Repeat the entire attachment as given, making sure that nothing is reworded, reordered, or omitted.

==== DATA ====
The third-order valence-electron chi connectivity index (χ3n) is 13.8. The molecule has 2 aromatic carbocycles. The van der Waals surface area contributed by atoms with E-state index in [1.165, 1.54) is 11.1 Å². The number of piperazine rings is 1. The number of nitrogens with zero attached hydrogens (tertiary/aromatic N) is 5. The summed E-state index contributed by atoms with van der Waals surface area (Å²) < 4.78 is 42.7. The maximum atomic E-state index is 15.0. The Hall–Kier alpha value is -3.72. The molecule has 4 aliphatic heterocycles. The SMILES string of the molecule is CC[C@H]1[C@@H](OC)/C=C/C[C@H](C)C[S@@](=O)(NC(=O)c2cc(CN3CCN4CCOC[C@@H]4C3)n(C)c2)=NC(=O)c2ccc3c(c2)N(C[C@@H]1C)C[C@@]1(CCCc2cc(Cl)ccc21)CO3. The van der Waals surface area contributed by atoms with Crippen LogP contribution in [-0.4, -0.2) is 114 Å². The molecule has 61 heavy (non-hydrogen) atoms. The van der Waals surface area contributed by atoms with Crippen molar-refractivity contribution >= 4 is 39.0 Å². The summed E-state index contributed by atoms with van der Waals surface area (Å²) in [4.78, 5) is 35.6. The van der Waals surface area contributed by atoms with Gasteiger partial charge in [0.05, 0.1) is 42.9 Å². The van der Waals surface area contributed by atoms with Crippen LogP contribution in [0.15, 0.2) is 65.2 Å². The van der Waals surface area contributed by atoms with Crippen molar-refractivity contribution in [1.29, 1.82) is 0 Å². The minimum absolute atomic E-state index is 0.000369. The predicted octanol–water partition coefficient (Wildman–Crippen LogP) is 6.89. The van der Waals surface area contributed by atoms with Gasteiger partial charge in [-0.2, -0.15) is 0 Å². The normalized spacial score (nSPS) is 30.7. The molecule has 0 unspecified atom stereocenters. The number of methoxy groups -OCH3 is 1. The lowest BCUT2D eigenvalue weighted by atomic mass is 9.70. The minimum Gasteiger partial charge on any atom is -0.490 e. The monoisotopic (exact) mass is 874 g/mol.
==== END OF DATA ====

The third-order valence-electron chi connectivity index (χ3n) is 13.8. The molecule has 2 aromatic carbocycles. The van der Waals surface area contributed by atoms with E-state index in [1.165, 1.54) is 11.1 Å². The number of piperazine rings is 1. The number of nitrogens with zero attached hydrogens (tertiary/aromatic N) is 5. The summed E-state index contributed by atoms with van der Waals surface area (Å²) < 4.78 is 42.7. The maximum atomic E-state index is 15.0. The Hall–Kier alpha value is -3.72. The molecule has 4 aliphatic heterocycles. The SMILES string of the molecule is CC[C@H]1[C@@H](OC)/C=C/C[C@H](C)C[S@@](=O)(NC(=O)c2cc(CN3CCN4CCOC[C@@H]4C3)n(C)c2)=NC(=O)c2ccc3c(c2)N(C[C@@H]1C)C[C@@]1(CCCc2cc(Cl)ccc21)CO3. The van der Waals surface area contributed by atoms with Crippen LogP contribution in [-0.4, -0.2) is 114 Å². The molecule has 61 heavy (non-hydrogen) atoms. The van der Waals surface area contributed by atoms with Crippen molar-refractivity contribution >= 4 is 39.0 Å². The summed E-state index contributed by atoms with van der Waals surface area (Å²) in [4.78, 5) is 35.6. The van der Waals surface area contributed by atoms with Gasteiger partial charge in [0.05, 0.1) is 42.9 Å². The van der Waals surface area contributed by atoms with Crippen LogP contribution in [0.15, 0.2) is 65.2 Å². The van der Waals surface area contributed by atoms with Crippen molar-refractivity contribution in [1.29, 1.82) is 0 Å². The minimum absolute atomic E-state index is 0.000369. The predicted octanol–water partition coefficient (Wildman–Crippen LogP) is 6.89. The van der Waals surface area contributed by atoms with Gasteiger partial charge in [-0.2, -0.15) is 0 Å². The normalized spacial score (nSPS) is 30.7. The molecule has 0 unspecified atom stereocenters. The number of methoxy groups -OCH3 is 1. The lowest BCUT2D eigenvalue weighted by atomic mass is 9.70. The minimum Gasteiger partial charge on any atom is -0.490 e. The monoisotopic (exact) mass is 874 g/mol.